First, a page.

A brisk, cold afternoon at Tottenham Hotspur's new stadium.
A warmth and buzz around the place on the way to the ground, with the home faithful delighted to be marching towards their glorious new home. So many things going well right now. Champions League semi-finalists, pretty much dead certs for a top four finish and Mauricio Pochettino still the man at the helm.
What could possibly go wrong after four consecutive wins at home in all competitions, scoring eight goals and conceding none?
I'll tell you what. West Ham. Wonderful, wonderful West Ham.
The perennial party poopers who love a good day out in north London.
Let's not forget, we were the last team to win at Highbury back in 2006, courtesy of a 3-2 win. Fast forward almost a year and we were at it again, stunning the Emirates Stadium into silence with a cheeky 1-0.
So it was time to create some more beautiful history. Time to go to Tottenham's brand spanking new ground and play them off the park with some wonderfully attractive, counter-attacking football.
Okay, it wasn't quite that today. But it was an open game that, quite frankly, we were well worthy of winning in the end.
Admittedly, the sight of an absurdly high line caused unnecessary early panic in my heart, but it showed Manuel Pellegrini's intent. We were not going to be afraid to leave numbers forward, and would be happy to allow Spurs to come onto us in the first half. We knew they would have most of the possession, but that was okay - we thought we could soak it up and hit them on the break.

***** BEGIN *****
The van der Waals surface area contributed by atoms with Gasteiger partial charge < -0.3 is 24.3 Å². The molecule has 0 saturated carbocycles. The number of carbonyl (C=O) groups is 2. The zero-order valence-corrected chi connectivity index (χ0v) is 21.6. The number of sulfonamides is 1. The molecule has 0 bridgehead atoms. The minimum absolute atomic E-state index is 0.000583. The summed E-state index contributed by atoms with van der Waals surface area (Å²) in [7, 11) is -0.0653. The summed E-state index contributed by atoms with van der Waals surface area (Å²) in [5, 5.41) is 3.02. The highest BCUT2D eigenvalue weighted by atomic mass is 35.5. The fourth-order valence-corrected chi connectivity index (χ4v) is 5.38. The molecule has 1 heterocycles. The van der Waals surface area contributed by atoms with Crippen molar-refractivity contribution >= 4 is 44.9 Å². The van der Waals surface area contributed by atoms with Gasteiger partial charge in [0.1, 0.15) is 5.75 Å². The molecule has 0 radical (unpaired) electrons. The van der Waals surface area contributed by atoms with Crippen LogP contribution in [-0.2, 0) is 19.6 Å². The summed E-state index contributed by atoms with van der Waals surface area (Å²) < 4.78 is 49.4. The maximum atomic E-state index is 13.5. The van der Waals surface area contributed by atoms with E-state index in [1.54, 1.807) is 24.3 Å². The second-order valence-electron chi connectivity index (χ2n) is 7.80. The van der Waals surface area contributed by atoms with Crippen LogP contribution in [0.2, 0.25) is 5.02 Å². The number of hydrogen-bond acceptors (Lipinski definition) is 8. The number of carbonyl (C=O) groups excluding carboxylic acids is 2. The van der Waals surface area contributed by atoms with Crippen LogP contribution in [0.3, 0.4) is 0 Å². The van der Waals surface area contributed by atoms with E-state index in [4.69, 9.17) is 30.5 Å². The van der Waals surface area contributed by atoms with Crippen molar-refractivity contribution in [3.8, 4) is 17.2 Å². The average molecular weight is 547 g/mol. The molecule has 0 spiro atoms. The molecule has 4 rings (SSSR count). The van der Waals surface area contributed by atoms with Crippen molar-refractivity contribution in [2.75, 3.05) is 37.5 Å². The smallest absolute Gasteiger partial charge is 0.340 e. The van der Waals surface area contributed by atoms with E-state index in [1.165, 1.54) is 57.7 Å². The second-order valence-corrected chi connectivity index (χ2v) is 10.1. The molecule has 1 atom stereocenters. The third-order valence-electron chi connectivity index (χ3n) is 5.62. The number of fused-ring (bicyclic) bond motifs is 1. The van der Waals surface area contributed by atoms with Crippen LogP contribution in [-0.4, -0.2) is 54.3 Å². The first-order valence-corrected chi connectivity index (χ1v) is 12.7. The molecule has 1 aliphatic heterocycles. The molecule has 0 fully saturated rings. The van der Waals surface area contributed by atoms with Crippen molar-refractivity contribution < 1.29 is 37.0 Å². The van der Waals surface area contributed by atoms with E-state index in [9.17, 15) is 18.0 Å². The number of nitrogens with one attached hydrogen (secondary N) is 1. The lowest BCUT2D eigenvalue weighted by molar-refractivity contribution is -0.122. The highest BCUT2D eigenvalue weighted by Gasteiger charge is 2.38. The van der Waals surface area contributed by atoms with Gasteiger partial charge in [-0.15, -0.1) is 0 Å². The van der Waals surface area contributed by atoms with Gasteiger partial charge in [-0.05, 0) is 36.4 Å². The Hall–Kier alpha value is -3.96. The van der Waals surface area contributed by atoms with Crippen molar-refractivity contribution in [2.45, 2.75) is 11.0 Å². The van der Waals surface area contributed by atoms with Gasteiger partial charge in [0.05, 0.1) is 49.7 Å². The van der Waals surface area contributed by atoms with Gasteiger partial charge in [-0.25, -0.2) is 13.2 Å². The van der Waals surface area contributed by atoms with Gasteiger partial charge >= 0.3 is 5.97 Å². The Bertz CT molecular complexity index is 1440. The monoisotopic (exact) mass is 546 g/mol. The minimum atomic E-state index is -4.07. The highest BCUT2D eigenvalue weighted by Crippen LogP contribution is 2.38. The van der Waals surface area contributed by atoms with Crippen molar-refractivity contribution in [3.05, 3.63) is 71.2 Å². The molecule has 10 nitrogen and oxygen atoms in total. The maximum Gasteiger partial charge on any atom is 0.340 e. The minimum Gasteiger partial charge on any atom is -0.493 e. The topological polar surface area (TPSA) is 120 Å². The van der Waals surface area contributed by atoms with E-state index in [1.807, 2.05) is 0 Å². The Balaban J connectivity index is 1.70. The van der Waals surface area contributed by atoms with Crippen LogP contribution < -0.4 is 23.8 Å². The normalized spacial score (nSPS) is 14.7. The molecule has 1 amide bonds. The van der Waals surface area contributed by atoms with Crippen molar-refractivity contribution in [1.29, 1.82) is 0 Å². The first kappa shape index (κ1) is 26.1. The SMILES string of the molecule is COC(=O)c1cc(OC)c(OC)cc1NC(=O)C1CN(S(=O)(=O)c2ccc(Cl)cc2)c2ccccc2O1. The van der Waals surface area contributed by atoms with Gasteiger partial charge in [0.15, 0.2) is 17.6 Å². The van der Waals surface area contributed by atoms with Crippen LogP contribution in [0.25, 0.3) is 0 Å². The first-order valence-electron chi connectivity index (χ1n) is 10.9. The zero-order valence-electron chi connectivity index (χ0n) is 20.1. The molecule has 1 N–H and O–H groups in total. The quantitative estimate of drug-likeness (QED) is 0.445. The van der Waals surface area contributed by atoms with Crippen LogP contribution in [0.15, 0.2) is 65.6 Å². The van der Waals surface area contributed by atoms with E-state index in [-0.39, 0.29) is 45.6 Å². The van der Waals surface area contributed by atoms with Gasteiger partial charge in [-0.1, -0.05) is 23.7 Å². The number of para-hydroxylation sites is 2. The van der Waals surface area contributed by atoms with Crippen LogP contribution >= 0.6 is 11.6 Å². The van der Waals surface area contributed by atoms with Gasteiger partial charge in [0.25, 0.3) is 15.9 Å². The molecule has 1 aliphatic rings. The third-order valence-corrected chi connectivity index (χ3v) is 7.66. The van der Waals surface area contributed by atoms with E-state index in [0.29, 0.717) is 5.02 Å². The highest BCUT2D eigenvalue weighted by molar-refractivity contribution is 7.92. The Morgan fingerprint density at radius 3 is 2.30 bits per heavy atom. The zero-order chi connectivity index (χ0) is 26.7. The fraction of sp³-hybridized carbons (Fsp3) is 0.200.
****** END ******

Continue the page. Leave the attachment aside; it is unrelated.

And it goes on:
Admittedly, Spurs wasted chances - Son Heung-min was denied by Lukasz Fabianski and Christian Eriksen decided to wind the clock forward to December, gifting us a left off when he inexplicably failed to square the ball to Dele Alli six yards out.
But things changed after half-time. We had a spring in our step and the intensity was upped. Marko Arnautovic, who was anonymous in the first half, was suddenly seeing more of the ball and both Michail Antonio and Felipe Anderson were dangerous on the flanks.
It was a masterclass from Pellegrini, that demonstrated that he will never abandon his footballing principles. We were expected to lose today, so why not go out and have a go ourselves? Truth be told, that surprised Spurs a bit. Our willingness to pile forward caught them out and our goal was more than deserved after beginning the second half in such positive fashion.
Only Jose Mourinho (5) has beaten Pochettino more often in the Premier League than Pellegrini (4).
Arnautovic, who gradually improved as the game went on, clipped a splendid ball into Antonio and he did the rest. Spurs' new home? Silent. Apart from a pocket of wonderful supporters going absolutely mental to my left. Oh how I wanted to be in there with them.
From then on, I feared the worst - a usual West Ham collapse. Rolling over and allowing our bellies to be tickled until we could no longer soak up the pressure. But it didn't happen. We didn't back down and cower into our shell, instead driving forward to try and double the lead.
We could, and perhaps should, have wrapped it up with another. We didn't, but that's okay - because we're the history boys who have only gone and done it again.
North London, we love you and we can't wait to come back and spoil your days again.